While chemotherapy remains the mainstay of treatment for most types of cancer, there will be a need to improve what’s called the ‘therapeutic index’. Simply put this is a measure of the good a drug does versus the bad. Chemotherapy causes all kinds of toxic side effects while killing cancer cells, and generally it could kill more if given at a higher dose, but to do so ends up causes a lot more damage. One way of improving chemo is through the use of new generation drugs that target tumour cells rather than the indiscriminate slaughter of the older drugs.
Another way to do this is to find ways of protecting normal cells in some way and/or making cancer cells more susceptible to the effect of the existing chemo drugs. Can this be done safely? According to some researchers the answer is a qualified yes. And the magic drugs that can spare normal cells but make cancer cells more susceptible to chemo are…omega 3 fish oils. There is mounting evidence that omega 3 fish oils, specifically eicosapentaenoic acid (EPA) and docosahexaenoic acid (DHA), can indeed work in this way.
A new paper ‘Selective sensitization of tumours to chemotherapy by marine derived lipids: A review’, published in the journal Cancer Treatment Reviews (abstract here: http://www.ncbi.nlm.nih.gov/pubmed/22850619), goes over the evidence from cell cultures, animal experiments and clinical trials. And there is a lot of evidence to go over. The authors summarise it quite nicely, showing that the positive effect is there across many tumour types (including breast, prostate, colon, lung, lymphomas and more), and across chemo types (nearly all of the main classes of chemotherapy drug are listed).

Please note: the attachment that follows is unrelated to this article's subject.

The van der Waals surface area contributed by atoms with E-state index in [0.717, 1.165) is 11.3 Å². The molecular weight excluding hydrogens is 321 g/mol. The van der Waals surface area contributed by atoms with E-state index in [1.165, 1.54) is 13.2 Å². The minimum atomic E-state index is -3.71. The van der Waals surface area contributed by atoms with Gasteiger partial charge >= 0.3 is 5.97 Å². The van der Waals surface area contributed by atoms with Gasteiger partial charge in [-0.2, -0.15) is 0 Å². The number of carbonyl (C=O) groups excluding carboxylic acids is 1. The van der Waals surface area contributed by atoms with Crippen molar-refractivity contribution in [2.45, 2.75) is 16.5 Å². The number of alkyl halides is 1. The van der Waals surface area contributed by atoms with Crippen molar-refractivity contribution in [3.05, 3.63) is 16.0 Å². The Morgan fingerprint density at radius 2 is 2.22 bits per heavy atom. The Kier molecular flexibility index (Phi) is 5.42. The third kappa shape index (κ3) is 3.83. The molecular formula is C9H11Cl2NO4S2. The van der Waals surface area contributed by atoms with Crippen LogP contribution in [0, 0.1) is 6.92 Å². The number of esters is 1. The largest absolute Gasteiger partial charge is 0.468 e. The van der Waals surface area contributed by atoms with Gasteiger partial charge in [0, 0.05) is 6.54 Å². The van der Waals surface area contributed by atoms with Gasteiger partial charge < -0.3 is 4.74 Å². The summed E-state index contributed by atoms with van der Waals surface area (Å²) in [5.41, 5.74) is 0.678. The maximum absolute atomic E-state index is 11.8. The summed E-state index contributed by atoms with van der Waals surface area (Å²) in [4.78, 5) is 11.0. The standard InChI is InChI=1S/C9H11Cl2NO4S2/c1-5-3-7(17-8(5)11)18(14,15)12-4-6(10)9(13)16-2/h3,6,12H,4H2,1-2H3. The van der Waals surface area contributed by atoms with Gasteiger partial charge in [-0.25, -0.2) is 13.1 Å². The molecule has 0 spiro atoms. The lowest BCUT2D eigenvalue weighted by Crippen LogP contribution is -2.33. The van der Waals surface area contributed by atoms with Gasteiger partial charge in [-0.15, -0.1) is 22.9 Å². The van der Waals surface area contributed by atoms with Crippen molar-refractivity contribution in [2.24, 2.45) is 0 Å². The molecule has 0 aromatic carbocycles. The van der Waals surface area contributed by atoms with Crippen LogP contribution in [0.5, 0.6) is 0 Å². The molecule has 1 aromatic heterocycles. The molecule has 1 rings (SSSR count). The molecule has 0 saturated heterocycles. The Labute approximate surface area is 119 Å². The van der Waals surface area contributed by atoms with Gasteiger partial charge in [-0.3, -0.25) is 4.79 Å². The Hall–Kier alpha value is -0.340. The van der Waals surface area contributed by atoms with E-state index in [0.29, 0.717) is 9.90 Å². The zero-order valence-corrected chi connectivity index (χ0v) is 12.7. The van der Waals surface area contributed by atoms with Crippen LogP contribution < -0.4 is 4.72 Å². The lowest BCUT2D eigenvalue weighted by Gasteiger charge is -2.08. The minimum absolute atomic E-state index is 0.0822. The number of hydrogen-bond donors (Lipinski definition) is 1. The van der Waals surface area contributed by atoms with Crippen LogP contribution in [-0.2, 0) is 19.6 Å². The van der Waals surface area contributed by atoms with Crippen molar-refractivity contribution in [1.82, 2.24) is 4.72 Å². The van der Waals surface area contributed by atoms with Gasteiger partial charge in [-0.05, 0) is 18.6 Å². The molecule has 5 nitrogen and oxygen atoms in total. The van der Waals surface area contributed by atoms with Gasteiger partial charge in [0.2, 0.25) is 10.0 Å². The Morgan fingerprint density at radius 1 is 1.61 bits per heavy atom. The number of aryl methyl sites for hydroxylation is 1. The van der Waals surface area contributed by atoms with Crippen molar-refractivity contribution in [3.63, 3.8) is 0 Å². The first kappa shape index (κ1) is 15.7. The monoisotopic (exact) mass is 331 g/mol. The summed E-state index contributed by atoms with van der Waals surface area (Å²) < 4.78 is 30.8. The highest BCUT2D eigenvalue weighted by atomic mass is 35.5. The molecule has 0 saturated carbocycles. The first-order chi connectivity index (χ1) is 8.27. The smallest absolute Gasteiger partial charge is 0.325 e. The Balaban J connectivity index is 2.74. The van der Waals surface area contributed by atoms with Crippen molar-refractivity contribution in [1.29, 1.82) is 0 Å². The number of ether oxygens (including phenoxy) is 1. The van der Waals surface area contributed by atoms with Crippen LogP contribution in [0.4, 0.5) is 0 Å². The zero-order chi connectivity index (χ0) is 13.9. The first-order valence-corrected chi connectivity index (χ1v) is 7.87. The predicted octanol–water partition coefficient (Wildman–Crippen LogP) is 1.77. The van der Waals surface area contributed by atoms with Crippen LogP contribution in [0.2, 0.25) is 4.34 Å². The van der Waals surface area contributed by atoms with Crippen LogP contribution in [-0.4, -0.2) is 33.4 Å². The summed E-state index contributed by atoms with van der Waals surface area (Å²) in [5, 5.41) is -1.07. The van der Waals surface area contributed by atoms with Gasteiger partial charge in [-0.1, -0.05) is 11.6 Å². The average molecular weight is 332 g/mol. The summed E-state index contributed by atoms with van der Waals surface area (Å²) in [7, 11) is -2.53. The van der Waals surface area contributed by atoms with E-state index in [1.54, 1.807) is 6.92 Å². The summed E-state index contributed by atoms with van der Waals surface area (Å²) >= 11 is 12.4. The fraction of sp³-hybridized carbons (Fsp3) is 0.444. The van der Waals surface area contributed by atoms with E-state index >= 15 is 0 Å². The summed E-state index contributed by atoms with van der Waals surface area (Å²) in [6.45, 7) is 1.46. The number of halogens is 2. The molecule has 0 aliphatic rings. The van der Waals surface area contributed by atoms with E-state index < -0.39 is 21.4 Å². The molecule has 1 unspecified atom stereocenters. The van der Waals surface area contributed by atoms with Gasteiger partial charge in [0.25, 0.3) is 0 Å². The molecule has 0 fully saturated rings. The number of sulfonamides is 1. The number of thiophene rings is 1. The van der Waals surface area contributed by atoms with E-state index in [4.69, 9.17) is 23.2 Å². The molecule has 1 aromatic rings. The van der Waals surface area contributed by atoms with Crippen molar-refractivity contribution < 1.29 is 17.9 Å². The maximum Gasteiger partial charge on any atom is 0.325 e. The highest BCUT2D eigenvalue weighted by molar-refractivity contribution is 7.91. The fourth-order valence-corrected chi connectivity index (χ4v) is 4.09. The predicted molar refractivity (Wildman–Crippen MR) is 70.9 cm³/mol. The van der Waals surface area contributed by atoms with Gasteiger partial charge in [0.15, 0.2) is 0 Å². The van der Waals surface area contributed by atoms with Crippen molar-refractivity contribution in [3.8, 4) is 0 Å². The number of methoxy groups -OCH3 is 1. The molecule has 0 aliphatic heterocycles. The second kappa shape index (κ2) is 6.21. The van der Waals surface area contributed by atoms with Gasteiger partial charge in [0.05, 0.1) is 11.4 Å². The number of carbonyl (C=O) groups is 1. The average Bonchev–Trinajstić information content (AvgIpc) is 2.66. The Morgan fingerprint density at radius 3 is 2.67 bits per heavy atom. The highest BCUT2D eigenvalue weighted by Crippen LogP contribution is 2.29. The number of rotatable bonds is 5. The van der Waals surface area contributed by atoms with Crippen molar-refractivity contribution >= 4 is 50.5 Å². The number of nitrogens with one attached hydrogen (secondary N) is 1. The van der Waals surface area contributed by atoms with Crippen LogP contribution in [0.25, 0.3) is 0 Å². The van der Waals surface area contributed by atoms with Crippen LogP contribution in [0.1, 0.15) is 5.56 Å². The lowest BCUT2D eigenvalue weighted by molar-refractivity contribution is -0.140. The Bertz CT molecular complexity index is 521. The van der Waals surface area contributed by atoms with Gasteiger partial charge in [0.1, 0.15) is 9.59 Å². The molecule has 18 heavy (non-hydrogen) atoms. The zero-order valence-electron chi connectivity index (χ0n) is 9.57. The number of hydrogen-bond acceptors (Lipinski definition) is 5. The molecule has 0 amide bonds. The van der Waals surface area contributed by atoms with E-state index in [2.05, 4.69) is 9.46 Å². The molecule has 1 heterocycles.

One very encouraging aspect of this story is the number of active clinical trials looking at this now. The pre-clinical results and first analyses from those human trials that have taken place have all been positive. And when you factor in the other positive effects of EPA and DHA, such as helping to cope with stress (http://www.anticancer.org.uk/2012/02/omega-3s-stress-and-cancer.html), or a reduction in side effects (http://www.anticancer.org.uk/2012/08/peripheral-neuropathy-and-chemotherapy.html), then it really does begin to seem as though high dose omega 3s should be the one supplement that every cancer patient takes.